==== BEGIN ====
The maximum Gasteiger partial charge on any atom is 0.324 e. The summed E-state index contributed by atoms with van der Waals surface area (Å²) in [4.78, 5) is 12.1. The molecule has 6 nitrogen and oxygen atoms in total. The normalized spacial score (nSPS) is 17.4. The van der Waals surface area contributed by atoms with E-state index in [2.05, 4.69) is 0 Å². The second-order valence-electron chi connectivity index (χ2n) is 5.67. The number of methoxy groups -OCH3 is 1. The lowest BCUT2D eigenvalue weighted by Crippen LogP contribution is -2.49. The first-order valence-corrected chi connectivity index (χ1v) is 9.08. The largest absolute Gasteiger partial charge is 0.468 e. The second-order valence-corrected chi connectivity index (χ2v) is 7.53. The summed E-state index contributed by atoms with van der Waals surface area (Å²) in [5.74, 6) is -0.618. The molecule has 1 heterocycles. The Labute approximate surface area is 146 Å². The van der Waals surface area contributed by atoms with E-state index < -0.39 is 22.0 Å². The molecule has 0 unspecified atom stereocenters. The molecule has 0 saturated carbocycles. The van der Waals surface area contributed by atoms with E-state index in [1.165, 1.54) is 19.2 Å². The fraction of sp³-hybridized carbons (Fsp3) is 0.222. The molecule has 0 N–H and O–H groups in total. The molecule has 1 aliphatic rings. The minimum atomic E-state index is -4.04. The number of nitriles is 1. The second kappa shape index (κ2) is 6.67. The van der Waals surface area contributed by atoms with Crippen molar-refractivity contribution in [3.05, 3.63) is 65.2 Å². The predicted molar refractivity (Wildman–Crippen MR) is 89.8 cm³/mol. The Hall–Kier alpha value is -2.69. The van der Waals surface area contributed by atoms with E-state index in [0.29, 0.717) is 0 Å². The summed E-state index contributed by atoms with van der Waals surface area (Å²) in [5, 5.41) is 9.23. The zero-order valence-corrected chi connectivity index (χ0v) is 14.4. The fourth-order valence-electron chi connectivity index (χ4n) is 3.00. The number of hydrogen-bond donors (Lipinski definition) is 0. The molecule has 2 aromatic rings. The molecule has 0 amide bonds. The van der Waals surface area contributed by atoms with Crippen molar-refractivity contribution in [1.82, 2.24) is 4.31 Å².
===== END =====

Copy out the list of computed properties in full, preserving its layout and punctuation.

The maximum Gasteiger partial charge on any atom is 0.324 e. The summed E-state index contributed by atoms with van der Waals surface area (Å²) in [4.78, 5) is 12.1. The molecule has 6 nitrogen and oxygen atoms in total. The normalized spacial score (nSPS) is 17.4. The van der Waals surface area contributed by atoms with E-state index in [2.05, 4.69) is 0 Å². The second-order valence-electron chi connectivity index (χ2n) is 5.67. The number of methoxy groups -OCH3 is 1. The lowest BCUT2D eigenvalue weighted by Crippen LogP contribution is -2.49. The first-order valence-corrected chi connectivity index (χ1v) is 9.08. The largest absolute Gasteiger partial charge is 0.468 e. The second-order valence-corrected chi connectivity index (χ2v) is 7.53. The summed E-state index contributed by atoms with van der Waals surface area (Å²) in [5.74, 6) is -0.618. The molecule has 1 heterocycles. The Labute approximate surface area is 146 Å². The van der Waals surface area contributed by atoms with E-state index < -0.39 is 22.0 Å². The molecule has 0 unspecified atom stereocenters. The molecule has 0 saturated carbocycles. The van der Waals surface area contributed by atoms with E-state index in [1.165, 1.54) is 19.2 Å². The fraction of sp³-hybridized carbons (Fsp3) is 0.222. The molecule has 0 N–H and O–H groups in total. The molecule has 1 aliphatic rings. The minimum atomic E-state index is -4.04. The number of nitriles is 1. The second kappa shape index (κ2) is 6.67. The van der Waals surface area contributed by atoms with Crippen molar-refractivity contribution in [3.05, 3.63) is 65.2 Å². The predicted molar refractivity (Wildman–Crippen MR) is 89.8 cm³/mol. The Hall–Kier alpha value is -2.69. The van der Waals surface area contributed by atoms with E-state index in [0.29, 0.717) is 0 Å². The summed E-state index contributed by atoms with van der Waals surface area (Å²) in [5, 5.41) is 9.23. The zero-order valence-corrected chi connectivity index (χ0v) is 14.4. The fourth-order valence-electron chi connectivity index (χ4n) is 3.00. The number of hydrogen-bond donors (Lipinski definition) is 0. The molecule has 2 aromatic rings. The molecule has 0 amide bonds. The van der Waals surface area contributed by atoms with Crippen molar-refractivity contribution in [1.82, 2.24) is 4.31 Å².